More than a decade after the song “Folsom Prison Blues” launched him into stardom in 1955, Johnny Cash’s career hit a rough patch. It was 1968, and Cash hadn’t released a hit in four years. He’d also developed a reputation for missing shows, along with an unhealthy relationship with alcohol and an addiction to amphetamine pills. He’d also fallen out of favor among fans and the media for his open affair with fellow country music star June Carter (soon to be June Carter Cash). Oh yeah, and then there were those career-damaging headlines of incidents of smuggling pills across the Mexico border.
The Idea to Perform at Folsom State Prison
The song — which has come to be regarded as one of the greatest country music songs of all time — is written from the point of view of a Folsom Prison inmate who “shot a man in Reno just to watch him die”. Cash explained in an interview with Rolling Stone that he’d tried to been trying to come up with the worst reason a person could have for killing another person.
Eager to meet the inmates and perform the song in the penitentiary that inspired it, Cash performed a show for the first time at Folsom in November 1966. In 1968, he decided to return to record a live album. “John had a real feeling for the down and out, for the prisoners,” Tennessee Three-member Marshall Grant explained in an interview with Rolling Stone. “For anybody like that. He came from very humble beginnings in Arkansas.”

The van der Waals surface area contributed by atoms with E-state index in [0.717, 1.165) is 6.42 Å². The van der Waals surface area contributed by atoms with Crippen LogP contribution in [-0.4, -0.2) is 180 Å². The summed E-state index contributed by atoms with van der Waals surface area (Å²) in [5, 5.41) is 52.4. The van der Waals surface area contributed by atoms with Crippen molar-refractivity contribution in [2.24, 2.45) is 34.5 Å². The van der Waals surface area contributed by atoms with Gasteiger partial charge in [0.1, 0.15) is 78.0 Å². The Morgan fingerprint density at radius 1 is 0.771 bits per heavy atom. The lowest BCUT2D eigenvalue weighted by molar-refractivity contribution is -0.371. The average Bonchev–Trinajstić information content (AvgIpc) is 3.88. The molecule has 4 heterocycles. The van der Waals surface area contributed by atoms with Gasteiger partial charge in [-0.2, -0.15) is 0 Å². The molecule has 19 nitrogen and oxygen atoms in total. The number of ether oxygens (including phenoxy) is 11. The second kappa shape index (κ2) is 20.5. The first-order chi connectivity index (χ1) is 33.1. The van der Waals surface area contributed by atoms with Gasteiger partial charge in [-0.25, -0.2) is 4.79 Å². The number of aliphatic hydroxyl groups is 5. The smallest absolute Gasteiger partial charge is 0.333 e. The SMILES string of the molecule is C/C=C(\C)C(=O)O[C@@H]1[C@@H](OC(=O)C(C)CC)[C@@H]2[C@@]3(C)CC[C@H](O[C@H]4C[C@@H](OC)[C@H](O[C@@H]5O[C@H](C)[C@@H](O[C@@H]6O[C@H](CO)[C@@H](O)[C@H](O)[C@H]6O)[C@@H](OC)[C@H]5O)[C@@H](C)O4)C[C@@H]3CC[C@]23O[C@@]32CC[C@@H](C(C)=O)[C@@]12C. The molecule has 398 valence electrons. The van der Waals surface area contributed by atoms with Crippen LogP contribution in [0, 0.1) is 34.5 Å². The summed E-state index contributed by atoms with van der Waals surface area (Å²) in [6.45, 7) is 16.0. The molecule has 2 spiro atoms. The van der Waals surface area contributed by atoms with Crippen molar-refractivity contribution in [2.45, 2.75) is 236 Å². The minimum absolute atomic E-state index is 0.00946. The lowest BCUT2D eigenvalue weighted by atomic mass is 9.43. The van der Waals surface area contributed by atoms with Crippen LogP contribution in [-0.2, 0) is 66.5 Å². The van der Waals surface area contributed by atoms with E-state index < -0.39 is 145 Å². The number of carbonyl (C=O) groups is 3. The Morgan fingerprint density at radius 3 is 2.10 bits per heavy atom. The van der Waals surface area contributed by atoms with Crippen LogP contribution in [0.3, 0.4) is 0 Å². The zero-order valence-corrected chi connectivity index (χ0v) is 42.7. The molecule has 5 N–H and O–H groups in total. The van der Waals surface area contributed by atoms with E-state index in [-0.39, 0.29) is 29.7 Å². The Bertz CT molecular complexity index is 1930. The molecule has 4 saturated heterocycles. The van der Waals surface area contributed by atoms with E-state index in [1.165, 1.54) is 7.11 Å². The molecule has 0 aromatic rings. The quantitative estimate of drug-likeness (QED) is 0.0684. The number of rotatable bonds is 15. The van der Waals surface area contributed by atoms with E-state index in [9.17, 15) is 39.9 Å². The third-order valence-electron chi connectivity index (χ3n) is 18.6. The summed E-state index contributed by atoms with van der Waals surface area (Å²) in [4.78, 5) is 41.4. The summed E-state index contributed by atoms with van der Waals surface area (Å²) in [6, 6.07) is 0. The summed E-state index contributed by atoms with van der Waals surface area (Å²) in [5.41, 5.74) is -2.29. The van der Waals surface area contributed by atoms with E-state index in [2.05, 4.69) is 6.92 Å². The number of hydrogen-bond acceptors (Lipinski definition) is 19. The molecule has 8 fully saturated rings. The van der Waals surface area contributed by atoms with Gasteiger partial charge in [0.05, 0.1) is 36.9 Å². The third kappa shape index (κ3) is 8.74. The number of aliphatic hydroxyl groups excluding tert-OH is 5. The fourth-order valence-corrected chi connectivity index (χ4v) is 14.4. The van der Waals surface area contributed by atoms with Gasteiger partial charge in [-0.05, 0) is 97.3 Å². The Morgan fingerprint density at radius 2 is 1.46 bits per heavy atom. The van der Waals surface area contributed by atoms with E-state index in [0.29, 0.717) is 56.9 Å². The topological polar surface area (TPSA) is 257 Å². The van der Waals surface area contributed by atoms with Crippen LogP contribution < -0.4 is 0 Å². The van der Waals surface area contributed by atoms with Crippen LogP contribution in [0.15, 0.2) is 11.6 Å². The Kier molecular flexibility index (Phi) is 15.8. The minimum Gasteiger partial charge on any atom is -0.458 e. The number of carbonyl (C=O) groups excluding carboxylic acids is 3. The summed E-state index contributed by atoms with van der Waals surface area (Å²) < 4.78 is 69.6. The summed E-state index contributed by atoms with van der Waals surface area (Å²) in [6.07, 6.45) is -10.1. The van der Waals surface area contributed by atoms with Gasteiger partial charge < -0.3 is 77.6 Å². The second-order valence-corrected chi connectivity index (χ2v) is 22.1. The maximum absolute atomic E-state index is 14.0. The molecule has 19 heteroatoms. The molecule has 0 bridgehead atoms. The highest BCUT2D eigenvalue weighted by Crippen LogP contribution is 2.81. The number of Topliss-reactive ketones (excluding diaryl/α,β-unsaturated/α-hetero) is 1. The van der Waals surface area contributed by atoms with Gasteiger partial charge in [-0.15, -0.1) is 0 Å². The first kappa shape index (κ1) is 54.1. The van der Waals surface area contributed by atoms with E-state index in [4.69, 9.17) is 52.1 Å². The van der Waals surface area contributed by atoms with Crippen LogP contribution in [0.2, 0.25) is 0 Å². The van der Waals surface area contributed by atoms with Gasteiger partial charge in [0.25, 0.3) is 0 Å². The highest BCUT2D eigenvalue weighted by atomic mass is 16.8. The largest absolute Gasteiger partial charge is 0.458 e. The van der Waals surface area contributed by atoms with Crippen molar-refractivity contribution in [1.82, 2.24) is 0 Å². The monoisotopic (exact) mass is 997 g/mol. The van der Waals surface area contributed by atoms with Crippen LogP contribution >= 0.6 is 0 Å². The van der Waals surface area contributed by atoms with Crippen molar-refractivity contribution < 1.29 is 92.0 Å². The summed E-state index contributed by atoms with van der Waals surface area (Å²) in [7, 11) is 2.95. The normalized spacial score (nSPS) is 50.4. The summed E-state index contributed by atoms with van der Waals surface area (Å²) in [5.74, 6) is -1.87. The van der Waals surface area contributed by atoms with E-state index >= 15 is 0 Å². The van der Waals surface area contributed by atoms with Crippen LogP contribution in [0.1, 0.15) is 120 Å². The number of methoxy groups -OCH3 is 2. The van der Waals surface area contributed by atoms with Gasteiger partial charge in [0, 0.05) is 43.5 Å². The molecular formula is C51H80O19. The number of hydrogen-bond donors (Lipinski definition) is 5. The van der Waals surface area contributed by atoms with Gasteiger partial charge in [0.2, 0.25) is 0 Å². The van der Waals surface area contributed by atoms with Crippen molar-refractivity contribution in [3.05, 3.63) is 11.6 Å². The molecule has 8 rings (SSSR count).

Inside Folsom State Prison
Personally invested in putting on a spectacular show, Cash performed a curated setlist of songs tailored toward his audience, including “Cocaine Blues”, “Jackson”, “Dark as a Dungeon”, the “Green, Green Grass of Home”, and — of course — the prison’s namesake tune. He closed with “Greystone Chapel”, a song that had been written by inmate Glen Sherley. Sherley, who hadn’t been informed that his song had made the setlist, was elated.
Despite being forbidden to stand during the performance, the audience was alive with hooting, hollering, and singing along. Their input gave the prison performance recording a distinctive dynamism, and the live album soared to No. 1 on the Billboard pop and country charts after it was released by Columbia Records in May 1968.
“Johnny Cash at Folsom Prison” helped resuscitate Cash’s career and professional image. The musician went on to perform at a number of other prisons, and following his first prison album with a second, “Johnny Cash at San Quentin”. In addition to performing prison concerts, Cash became a staunch advocate for prison reform.” He always identified with the underdog,” Tommy Cash, Johnny’s youngest brother, said in an interview with the BBC. “He identified with the prisoners because many of them had served their sentences and had been rehabilitated in some cases, but were still kept there the rest of their lives. He felt a great empathy with those people.”